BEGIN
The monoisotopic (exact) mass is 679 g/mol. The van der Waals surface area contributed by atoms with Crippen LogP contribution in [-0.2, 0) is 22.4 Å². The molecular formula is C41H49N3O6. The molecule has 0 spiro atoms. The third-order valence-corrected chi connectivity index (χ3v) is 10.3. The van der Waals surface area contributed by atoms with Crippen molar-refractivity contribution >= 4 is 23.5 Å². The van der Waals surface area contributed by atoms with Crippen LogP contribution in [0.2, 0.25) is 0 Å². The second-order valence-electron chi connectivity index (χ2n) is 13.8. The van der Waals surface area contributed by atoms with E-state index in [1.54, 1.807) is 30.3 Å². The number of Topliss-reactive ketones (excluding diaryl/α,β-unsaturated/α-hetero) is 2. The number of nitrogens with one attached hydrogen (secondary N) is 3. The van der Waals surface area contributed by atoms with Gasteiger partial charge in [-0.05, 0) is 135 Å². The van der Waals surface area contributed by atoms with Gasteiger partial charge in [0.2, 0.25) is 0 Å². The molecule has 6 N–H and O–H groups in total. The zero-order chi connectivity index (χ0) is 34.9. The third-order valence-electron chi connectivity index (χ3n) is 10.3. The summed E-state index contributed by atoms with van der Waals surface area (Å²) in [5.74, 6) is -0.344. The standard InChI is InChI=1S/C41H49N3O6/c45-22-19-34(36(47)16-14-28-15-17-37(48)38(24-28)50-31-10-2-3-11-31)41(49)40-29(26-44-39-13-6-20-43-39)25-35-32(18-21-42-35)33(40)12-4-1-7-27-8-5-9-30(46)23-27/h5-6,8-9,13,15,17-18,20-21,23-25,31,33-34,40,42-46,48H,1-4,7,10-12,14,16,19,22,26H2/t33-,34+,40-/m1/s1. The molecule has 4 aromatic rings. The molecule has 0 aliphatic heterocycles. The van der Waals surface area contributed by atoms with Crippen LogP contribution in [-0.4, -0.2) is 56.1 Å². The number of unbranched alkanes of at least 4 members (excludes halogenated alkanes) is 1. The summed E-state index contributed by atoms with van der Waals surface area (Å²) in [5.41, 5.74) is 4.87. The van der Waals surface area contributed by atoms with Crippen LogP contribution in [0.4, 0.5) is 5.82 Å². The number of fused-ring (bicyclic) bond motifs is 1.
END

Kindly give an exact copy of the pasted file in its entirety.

The monoisotopic (exact) mass is 679 g/mol. The van der Waals surface area contributed by atoms with Crippen LogP contribution in [-0.2, 0) is 22.4 Å². The molecular formula is C41H49N3O6. The molecule has 0 spiro atoms. The third-order valence-corrected chi connectivity index (χ3v) is 10.3. The van der Waals surface area contributed by atoms with Crippen molar-refractivity contribution >= 4 is 23.5 Å². The van der Waals surface area contributed by atoms with Crippen LogP contribution in [0.2, 0.25) is 0 Å². The second-order valence-electron chi connectivity index (χ2n) is 13.8. The van der Waals surface area contributed by atoms with E-state index in [1.54, 1.807) is 30.3 Å². The number of Topliss-reactive ketones (excluding diaryl/α,β-unsaturated/α-hetero) is 2. The number of nitrogens with one attached hydrogen (secondary N) is 3. The van der Waals surface area contributed by atoms with Gasteiger partial charge in [-0.05, 0) is 135 Å². The van der Waals surface area contributed by atoms with Gasteiger partial charge in [0.2, 0.25) is 0 Å². The molecule has 6 N–H and O–H groups in total. The zero-order chi connectivity index (χ0) is 34.9. The third-order valence-electron chi connectivity index (χ3n) is 10.3. The summed E-state index contributed by atoms with van der Waals surface area (Å²) in [5.74, 6) is -0.344. The standard InChI is InChI=1S/C41H49N3O6/c45-22-19-34(36(47)16-14-28-15-17-37(48)38(24-28)50-31-10-2-3-11-31)41(49)40-29(26-44-39-13-6-20-43-39)25-35-32(18-21-42-35)33(40)12-4-1-7-27-8-5-9-30(46)23-27/h5-6,8-9,13,15,17-18,20-21,23-25,31,33-34,40,42-46,48H,1-4,7,10-12,14,16,19,22,26H2/t33-,34+,40-/m1/s1. The molecule has 4 aromatic rings. The molecule has 0 aliphatic heterocycles. The van der Waals surface area contributed by atoms with Crippen LogP contribution in [-0.4, -0.2) is 56.1 Å². The number of unbranched alkanes of at least 4 members (excludes halogenated alkanes) is 1. The summed E-state index contributed by atoms with van der Waals surface area (Å²) in [5.41, 5.74) is 4.87. The van der Waals surface area contributed by atoms with Crippen LogP contribution in [0.4, 0.5) is 5.82 Å². The number of fused-ring (bicyclic) bond motifs is 1.